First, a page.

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9/11 in Retrospect, Again
In Dissent, Number One Hundred and Fifty-Nine
by Brian S. Wise
26 March 2004

Who is responsible for the Tragedies?  The short answer is, Arabs.  The long answer is much more complicated, by design.

Who is responsible for the Tragedies?  The short answer is, Arabs.  There are exceptions, of course, but terrorism and Arabs have been connected at the hip in the American mind since the Munich Olympics; Arabs spellbound by a religious zealotry and hatred reasonable people simply cannot understand.  Specifically nineteen hijackers, fifteen from Saudi Arabia, spearheaded by al Qaeda, from bin Laden on down the chain of command.  And not to make too fine a point of it, but if terrorism as we understand it today carries on for another three decades significantly unencumbered by the United States and other victimized nations, it’s still going to be Arabs on the terrorist end of things.  Period.
The long answer has become much more complicated, if only because we have become determined to affix blame on someone or something inside the United States; in other words, it’s not enough to say “Arabs,” we must also be able to horsewhip politicians (specifically, the last two presidents) and the Central Intelligence Agency.  So in the 9/11 Commission hearings we have learned that all the things we should have known before Iraq are now … wrong.  The same administration so admonished for taking unilateral action against Iraq – you’ll recall that for entering the fray without France, Russia and Germany, the president was Hitler, the Tragedies were the modern equivalent of the Reichstag fire and Bush was establishing an Empire – in retrospect should have known enough to take unilateral action; not against Afghanistan but instead al Qaeda, a terrorist entity that had declared war against the United States three years earlier.

See the problem?  Terrorist cliques shouldn’t be confused with terrorist States.  Even if there were no WMD in Iraq, it had been firing on American planes on a daily basis, had spent a decade openly defying the will of the relevant world by ignoring United Nations resolutions and had ruled its own people with old school, Soviet-style determination; torture chambers, mass graves and all.  If one believes there was no case for war with Iraq (I for one would have given the war a thumbs up even if the rationale had been the lack of fluoride in the Iraqi water supply), a reasonable case could have been made for a good, old fashioned pimp-slapping in the Reagan tradition.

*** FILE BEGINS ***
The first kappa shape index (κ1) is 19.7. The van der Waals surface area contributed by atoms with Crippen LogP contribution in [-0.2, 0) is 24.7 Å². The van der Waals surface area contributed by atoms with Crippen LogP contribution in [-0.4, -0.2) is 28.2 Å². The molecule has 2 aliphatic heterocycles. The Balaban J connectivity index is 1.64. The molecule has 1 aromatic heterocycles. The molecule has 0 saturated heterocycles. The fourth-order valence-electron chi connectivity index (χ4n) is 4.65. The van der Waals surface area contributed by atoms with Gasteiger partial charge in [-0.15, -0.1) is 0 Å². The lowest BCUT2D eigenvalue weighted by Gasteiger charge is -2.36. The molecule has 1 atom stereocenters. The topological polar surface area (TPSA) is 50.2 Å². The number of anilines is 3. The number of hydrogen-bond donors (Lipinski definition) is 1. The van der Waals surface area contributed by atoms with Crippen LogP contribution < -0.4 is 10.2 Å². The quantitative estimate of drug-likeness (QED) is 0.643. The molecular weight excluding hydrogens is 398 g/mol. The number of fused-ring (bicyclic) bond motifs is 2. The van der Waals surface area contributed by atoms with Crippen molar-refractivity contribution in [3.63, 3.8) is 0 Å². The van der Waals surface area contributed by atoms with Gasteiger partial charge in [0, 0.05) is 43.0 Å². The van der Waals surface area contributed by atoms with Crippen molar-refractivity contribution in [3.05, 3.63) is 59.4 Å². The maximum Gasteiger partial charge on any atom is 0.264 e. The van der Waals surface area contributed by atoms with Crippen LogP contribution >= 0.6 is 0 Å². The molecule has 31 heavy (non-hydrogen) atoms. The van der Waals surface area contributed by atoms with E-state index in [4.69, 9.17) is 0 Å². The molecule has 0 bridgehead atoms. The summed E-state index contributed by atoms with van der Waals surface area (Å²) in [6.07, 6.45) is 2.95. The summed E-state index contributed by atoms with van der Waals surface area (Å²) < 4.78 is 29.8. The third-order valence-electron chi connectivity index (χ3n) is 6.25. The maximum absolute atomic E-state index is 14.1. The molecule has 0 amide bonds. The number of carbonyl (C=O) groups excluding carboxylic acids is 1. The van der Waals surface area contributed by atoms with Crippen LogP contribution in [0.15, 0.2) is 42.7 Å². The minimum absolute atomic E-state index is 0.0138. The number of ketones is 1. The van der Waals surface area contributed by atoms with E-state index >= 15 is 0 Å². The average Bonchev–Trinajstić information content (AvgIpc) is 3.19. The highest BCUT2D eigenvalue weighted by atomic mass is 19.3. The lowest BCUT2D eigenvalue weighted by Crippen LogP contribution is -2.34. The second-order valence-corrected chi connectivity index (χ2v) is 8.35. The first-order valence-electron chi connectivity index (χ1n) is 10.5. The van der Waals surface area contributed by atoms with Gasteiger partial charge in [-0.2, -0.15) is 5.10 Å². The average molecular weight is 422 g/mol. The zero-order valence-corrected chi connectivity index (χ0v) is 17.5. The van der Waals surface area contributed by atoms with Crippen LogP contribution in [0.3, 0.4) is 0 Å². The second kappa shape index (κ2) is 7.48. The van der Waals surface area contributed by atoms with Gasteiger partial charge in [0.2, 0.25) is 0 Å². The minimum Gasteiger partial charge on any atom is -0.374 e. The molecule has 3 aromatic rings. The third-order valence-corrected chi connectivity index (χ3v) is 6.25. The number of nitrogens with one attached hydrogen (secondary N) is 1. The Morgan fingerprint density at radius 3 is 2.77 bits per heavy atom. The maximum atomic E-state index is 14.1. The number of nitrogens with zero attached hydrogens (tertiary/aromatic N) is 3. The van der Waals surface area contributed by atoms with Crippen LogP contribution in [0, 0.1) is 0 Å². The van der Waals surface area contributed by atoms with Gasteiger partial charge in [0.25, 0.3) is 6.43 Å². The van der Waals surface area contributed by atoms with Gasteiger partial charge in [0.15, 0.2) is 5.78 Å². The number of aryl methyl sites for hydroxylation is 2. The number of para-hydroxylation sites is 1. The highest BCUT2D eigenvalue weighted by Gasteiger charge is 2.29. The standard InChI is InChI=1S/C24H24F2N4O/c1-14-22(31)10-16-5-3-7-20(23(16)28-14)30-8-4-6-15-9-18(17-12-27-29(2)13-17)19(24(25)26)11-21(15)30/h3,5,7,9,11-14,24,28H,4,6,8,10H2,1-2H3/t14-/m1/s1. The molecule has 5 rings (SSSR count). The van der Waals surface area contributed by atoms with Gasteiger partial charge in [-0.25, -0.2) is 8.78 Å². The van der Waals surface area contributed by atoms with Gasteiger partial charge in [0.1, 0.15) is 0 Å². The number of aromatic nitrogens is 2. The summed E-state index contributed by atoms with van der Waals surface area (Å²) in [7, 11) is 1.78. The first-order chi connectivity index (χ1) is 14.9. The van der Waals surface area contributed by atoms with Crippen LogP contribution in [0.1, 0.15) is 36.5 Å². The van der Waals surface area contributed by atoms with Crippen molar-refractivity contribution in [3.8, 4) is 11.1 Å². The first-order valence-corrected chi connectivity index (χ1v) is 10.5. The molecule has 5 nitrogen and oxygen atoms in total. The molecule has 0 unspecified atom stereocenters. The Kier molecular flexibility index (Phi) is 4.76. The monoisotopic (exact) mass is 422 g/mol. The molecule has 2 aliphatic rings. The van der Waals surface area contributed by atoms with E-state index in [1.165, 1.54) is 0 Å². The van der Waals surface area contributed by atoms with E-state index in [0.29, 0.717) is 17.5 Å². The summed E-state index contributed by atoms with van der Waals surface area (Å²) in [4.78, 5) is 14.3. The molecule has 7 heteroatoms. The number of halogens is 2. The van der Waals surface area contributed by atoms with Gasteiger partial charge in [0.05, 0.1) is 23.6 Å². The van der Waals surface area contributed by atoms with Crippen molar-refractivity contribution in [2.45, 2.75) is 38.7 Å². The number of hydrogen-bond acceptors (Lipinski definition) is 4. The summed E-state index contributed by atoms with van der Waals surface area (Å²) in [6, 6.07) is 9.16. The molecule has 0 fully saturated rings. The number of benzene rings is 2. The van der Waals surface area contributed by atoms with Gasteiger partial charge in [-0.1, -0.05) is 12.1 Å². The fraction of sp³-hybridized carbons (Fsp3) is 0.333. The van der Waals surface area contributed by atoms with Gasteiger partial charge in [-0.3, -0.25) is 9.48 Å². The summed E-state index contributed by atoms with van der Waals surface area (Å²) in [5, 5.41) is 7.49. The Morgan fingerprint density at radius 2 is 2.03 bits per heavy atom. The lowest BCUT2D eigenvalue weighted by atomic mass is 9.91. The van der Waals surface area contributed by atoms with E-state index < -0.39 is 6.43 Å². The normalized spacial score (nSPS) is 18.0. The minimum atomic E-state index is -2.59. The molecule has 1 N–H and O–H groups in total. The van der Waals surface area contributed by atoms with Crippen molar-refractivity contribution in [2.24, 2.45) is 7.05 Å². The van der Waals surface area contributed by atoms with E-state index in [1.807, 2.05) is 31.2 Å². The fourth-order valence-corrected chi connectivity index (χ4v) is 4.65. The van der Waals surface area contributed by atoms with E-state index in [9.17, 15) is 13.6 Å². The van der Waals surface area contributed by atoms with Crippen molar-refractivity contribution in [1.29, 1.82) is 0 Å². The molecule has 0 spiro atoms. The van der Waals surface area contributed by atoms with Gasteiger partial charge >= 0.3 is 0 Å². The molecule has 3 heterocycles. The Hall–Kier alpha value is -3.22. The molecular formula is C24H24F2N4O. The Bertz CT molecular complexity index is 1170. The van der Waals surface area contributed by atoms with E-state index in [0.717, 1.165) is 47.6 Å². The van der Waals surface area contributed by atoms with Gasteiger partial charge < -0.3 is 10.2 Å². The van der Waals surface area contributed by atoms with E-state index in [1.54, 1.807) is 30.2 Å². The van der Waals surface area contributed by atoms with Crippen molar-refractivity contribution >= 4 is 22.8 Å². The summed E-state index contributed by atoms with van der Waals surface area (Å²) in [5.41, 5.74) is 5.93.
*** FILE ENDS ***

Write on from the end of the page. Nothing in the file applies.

On the other hand, the Taliban had not committed Afghanistan to a war with America, hadn’t fired on American planes, hadn’t flipped the civilized world (and other United Nations members) the bird.  It did leave al Qaeda to its own devices and it did house Osama bin Laden, but the Taliban was removed from power because it refused to deal with bin Laden and the boys properly following the Tragedies, not because it housed bin Laden in the first place.  If merely housing a killer is now thought to be a proper rationale for unilateral attack, then the Iraqi war was justified by virtue of the fact Saddam Hussein had housed Abu Abbas, who masterminded the Achille Lauro hijacking and murder of Leon Klinghoffer, an American Jew.  Right?
Assume now that in the spring of 2001 the president approached Congress and the American people to sell everyone on the idea of bombing al Qaeda training camps in Afghanistan, in response to the embassy bombings, the USS Cole bombing and the declaration of war against America.  (One hopes that this is the sort of thing the president would have done first and discussed later, so as to avoid scurrying terrorist trainees, but since the entire conversation about 9/11 preemption sits on one hypothetical after another, no one will mind this exercise.)

What are the odds that the Iraqi debate of late 2002 onward wouldn’t have first manifested itself over Afghanistan?  “Well, the Clinton administration already responded to the embassy bombings.”  No; Clinton fired a few missiles into some tents and hit an aspirin factory, far from responding appropriately to slaughtered Americans, and did absolutely nothing in retaliation for the Cole.  Would it have mattered that the potential for future attacks (which would have been the Tragedies) outweighed the limited peace that came from doing nothing?  Would those considerations have stopped the torrents of opposition?  The protests?  The peace marches?  The jackasses lying in the middle of Lakeshore Drive (in Chicago) obstructing morning traffic?  And does anyone really think the Tragedies would have been prevented by killing bin Laden or uprooting embedded al Qaeda in (for the sake of argument) January 2001, or merely postponed until a more opportune time?

Brian Wise is the lead columnist for Intellectual Conservative.

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